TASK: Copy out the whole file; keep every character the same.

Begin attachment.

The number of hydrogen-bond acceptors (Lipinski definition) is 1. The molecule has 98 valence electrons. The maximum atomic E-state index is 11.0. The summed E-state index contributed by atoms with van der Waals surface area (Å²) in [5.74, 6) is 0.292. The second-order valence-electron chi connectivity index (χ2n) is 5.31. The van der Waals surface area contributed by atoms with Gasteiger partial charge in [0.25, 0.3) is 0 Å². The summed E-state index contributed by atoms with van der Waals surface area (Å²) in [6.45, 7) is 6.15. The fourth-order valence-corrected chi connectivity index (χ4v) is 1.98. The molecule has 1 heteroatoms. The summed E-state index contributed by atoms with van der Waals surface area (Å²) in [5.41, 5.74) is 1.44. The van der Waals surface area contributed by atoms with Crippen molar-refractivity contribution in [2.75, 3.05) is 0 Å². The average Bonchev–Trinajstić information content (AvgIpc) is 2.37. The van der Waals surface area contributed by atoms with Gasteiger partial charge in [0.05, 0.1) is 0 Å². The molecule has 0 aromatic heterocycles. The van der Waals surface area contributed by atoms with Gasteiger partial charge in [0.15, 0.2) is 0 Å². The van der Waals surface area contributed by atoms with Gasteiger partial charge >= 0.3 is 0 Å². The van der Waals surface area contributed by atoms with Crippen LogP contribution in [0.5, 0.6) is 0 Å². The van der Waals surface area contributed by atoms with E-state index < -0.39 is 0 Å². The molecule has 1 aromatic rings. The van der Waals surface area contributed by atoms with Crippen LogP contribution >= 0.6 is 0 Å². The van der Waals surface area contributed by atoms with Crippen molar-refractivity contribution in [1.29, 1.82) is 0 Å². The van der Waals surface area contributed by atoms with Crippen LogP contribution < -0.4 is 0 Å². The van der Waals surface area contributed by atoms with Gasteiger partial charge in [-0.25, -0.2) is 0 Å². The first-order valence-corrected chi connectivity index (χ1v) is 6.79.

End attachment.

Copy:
The number of hydrogen-bond acceptors (Lipinski definition) is 1. The molecule has 98 valence electrons. The maximum atomic E-state index is 11.0. The summed E-state index contributed by atoms with van der Waals surface area (Å²) in [5.74, 6) is 0.292. The second-order valence-electron chi connectivity index (χ2n) is 5.31. The van der Waals surface area contributed by atoms with Gasteiger partial charge in [0.25, 0.3) is 0 Å². The summed E-state index contributed by atoms with van der Waals surface area (Å²) in [6.45, 7) is 6.15. The fourth-order valence-corrected chi connectivity index (χ4v) is 1.98. The molecule has 1 heteroatoms. The summed E-state index contributed by atoms with van der Waals surface area (Å²) in [5.41, 5.74) is 1.44. The van der Waals surface area contributed by atoms with Crippen molar-refractivity contribution in [2.75, 3.05) is 0 Å². The average Bonchev–Trinajstić information content (AvgIpc) is 2.37. The van der Waals surface area contributed by atoms with Gasteiger partial charge in [0.05, 0.1) is 0 Å². The molecule has 0 aromatic heterocycles. The van der Waals surface area contributed by atoms with Gasteiger partial charge in [0.15, 0.2) is 0 Å². The van der Waals surface area contributed by atoms with Gasteiger partial charge >= 0.3 is 0 Å². The van der Waals surface area contributed by atoms with Crippen LogP contribution in [0.5, 0.6) is 0 Å². The van der Waals surface area contributed by atoms with E-state index < -0.39 is 0 Å². The molecule has 1 aromatic rings. The van der Waals surface area contributed by atoms with Crippen LogP contribution >= 0.6 is 0 Å². The van der Waals surface area contributed by atoms with Crippen molar-refractivity contribution in [1.29, 1.82) is 0 Å². The van der Waals surface area contributed by atoms with Crippen LogP contribution < -0.4 is 0 Å². The van der Waals surface area contributed by atoms with Gasteiger partial charge in [-0.25, -0.2) is 0 Å². The first-order valence-corrected chi connectivity index (χ1v) is 6.79.